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Studebaker Horseless Carriage ?

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  • Studebaker Horseless Carriage ?

    Received an email from a friend who was installing a generator at a guys house today and after talking for a while the his customer who is very, very old, he wanted to show my buddy an old car in his garage. Once he saw that it was a Studebaker my friend informed him of my passion for Studebaker/Packards and the guy stated that he "wanted to get rid of it". I am waiting for pics but these are the details that I have so far.....does it sound to far fetched or could this truly be one of the early ones? Here is a portion of his email to me. "I have a customer who was showing me, what he claims is, an 1890-1895 prototype Studebaker in his garage. He said it was verified as original from the Studebaker Museum in 1973, but has since lost the paperwork. The original engine is missing and the original wheels were cut to fit bicycle tires. Everthing else is original. It looks like a horseless carriage. Is this something you would be interested in? "

    Wasn't Studebaker's first car in 1902. Wouldn't the dates mentioned above be to early for a car? This car is way before my time. I am only 42. Any input would be greatly appreciated. Thank you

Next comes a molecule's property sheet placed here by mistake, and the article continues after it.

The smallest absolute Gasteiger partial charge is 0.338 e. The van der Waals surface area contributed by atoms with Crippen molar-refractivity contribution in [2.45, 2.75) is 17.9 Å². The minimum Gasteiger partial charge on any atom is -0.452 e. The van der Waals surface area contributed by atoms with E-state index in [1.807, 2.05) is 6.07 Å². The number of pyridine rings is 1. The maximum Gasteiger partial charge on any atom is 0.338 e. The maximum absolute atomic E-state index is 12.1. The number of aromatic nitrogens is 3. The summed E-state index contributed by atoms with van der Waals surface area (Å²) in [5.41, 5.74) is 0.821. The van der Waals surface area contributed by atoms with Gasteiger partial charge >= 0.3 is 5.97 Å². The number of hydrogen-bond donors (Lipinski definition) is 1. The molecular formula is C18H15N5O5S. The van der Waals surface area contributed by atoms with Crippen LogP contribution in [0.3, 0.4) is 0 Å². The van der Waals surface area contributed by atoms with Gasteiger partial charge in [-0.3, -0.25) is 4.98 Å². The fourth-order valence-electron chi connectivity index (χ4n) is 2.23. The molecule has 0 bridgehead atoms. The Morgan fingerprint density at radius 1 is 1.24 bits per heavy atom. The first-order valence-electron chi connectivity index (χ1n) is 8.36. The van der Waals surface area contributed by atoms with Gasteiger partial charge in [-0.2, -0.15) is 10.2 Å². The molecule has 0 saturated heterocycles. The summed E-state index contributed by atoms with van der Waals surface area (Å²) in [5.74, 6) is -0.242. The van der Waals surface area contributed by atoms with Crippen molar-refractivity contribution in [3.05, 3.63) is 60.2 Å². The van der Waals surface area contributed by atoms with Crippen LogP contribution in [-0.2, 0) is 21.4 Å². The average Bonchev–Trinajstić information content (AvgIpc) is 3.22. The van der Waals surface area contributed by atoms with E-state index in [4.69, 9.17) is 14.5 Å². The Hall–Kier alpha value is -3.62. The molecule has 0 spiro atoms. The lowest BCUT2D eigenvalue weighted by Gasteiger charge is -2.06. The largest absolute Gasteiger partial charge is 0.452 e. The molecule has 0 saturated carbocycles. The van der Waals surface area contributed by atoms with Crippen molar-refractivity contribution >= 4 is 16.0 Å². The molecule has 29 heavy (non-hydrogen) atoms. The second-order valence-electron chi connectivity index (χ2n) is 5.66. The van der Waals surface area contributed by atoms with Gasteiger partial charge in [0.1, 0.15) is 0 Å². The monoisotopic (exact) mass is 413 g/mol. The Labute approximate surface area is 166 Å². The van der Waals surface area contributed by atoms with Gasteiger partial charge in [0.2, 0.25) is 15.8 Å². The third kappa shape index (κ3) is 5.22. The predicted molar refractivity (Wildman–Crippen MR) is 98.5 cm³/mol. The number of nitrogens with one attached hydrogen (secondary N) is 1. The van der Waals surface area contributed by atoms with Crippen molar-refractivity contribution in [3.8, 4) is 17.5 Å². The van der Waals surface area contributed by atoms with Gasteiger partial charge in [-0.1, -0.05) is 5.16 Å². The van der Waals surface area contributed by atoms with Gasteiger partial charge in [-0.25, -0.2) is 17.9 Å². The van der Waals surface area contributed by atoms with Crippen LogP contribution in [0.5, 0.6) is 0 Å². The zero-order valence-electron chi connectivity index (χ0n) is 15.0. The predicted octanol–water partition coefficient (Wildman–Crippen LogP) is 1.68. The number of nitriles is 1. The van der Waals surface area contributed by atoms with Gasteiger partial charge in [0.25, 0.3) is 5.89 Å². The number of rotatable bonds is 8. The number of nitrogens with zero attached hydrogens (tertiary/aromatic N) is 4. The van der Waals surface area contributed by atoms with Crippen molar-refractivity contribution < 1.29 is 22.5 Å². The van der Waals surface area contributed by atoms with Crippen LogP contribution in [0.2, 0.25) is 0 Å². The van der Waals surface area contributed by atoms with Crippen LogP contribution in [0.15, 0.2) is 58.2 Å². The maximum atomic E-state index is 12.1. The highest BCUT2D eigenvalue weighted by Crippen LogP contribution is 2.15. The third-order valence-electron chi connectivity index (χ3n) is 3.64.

58 Packard Wagon (Parade Red)
    58 Packard Wagon (Park Green)
    58 Packard Hardtop (parts car)
    58 Packard Sedan (Shadowtone Red)
    57 Packard Wagon (parts car)
    57 Packard Sedan (parts car)
    62 Daytona (White)
    63 Lark Custom 2 Door Sedan R2 (Super Red)

  • #2
    I think that most of the early Studebakers (with the exception of the electrics) were produced by other manufacturers (i.e. E-M-F and Garford) and badged as Studebakers. Richard Quinn would probably be the most knowledgeable person on this board. Of course, a picture would speak a 1000 words..... Like you, this all occurred before I was born.

    Of course, my latest acquisition is horseless as we speak.




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    • #3
      I think that most of the early Studebakers (with the exception of the electrics) were produced by other manufacturers (i.e. E-M-F and Garford) and badged as Studebakers. Richard Quinn would probably be the most knowledgeable person on this board. Of course, a picture would speak a 1000 words..... Like you, this all occurred before I was born.

      Of course, my latest acquisition is horseless as we speak.




      Join me in removing narcissists, trolls, self annoited "experts" and general idiots via the Ignore button.

      The official SDC Forum heel nipper ���

      �Middle age is when your broad mind and narrow waist begin to change places.� E. Joseph Cossman

      For every mile of road, there are 2 miles of ditch. ���

      "All lies matter - fight the kleptocracy"

      Comment


      • #4